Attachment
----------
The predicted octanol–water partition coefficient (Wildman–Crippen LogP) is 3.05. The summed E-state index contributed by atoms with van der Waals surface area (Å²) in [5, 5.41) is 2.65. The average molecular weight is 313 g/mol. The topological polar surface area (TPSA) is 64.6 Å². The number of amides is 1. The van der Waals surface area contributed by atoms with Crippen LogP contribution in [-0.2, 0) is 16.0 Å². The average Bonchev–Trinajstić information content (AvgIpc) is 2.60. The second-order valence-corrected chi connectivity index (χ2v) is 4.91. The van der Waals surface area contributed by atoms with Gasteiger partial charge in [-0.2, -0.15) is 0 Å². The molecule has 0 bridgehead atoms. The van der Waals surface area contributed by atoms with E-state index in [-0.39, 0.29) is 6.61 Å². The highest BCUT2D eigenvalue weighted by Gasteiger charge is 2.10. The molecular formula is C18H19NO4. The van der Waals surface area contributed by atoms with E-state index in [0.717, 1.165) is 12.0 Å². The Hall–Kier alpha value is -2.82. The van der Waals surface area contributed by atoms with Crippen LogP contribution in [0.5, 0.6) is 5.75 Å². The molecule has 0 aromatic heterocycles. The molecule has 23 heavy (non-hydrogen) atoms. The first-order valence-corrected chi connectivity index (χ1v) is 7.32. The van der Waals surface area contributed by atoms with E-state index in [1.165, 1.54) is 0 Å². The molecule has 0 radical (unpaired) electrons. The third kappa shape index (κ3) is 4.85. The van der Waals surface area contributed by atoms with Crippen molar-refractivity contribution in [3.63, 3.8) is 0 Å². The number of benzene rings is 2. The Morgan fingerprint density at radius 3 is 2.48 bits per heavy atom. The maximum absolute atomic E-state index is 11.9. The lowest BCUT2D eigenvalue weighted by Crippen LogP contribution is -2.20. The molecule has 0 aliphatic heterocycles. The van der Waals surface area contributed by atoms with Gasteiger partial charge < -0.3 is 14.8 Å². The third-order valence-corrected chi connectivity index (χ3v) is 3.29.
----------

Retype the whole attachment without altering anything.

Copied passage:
The predicted octanol–water partition coefficient (Wildman–Crippen LogP) is 3.05. The summed E-state index contributed by atoms with van der Waals surface area (Å²) in [5, 5.41) is 2.65. The average molecular weight is 313 g/mol. The topological polar surface area (TPSA) is 64.6 Å². The number of amides is 1. The van der Waals surface area contributed by atoms with Crippen LogP contribution in [-0.2, 0) is 16.0 Å². The average Bonchev–Trinajstić information content (AvgIpc) is 2.60. The second-order valence-corrected chi connectivity index (χ2v) is 4.91. The van der Waals surface area contributed by atoms with Gasteiger partial charge in [-0.2, -0.15) is 0 Å². The molecule has 0 bridgehead atoms. The van der Waals surface area contributed by atoms with E-state index in [-0.39, 0.29) is 6.61 Å². The highest BCUT2D eigenvalue weighted by Gasteiger charge is 2.10. The molecular formula is C18H19NO4. The van der Waals surface area contributed by atoms with E-state index in [0.717, 1.165) is 12.0 Å². The Hall–Kier alpha value is -2.82. The van der Waals surface area contributed by atoms with Crippen LogP contribution in [0.5, 0.6) is 5.75 Å². The molecule has 0 aromatic heterocycles. The molecule has 23 heavy (non-hydrogen) atoms. The first-order valence-corrected chi connectivity index (χ1v) is 7.32. The van der Waals surface area contributed by atoms with E-state index in [1.165, 1.54) is 0 Å². The molecule has 0 radical (unpaired) electrons. The third kappa shape index (κ3) is 4.85. The van der Waals surface area contributed by atoms with Crippen molar-refractivity contribution in [3.63, 3.8) is 0 Å². The number of benzene rings is 2. The Morgan fingerprint density at radius 3 is 2.48 bits per heavy atom. The maximum absolute atomic E-state index is 11.9. The lowest BCUT2D eigenvalue weighted by Crippen LogP contribution is -2.20. The molecule has 0 aliphatic heterocycles. The van der Waals surface area contributed by atoms with Gasteiger partial charge < -0.3 is 14.8 Å². The third-order valence-corrected chi connectivity index (χ3v) is 3.29.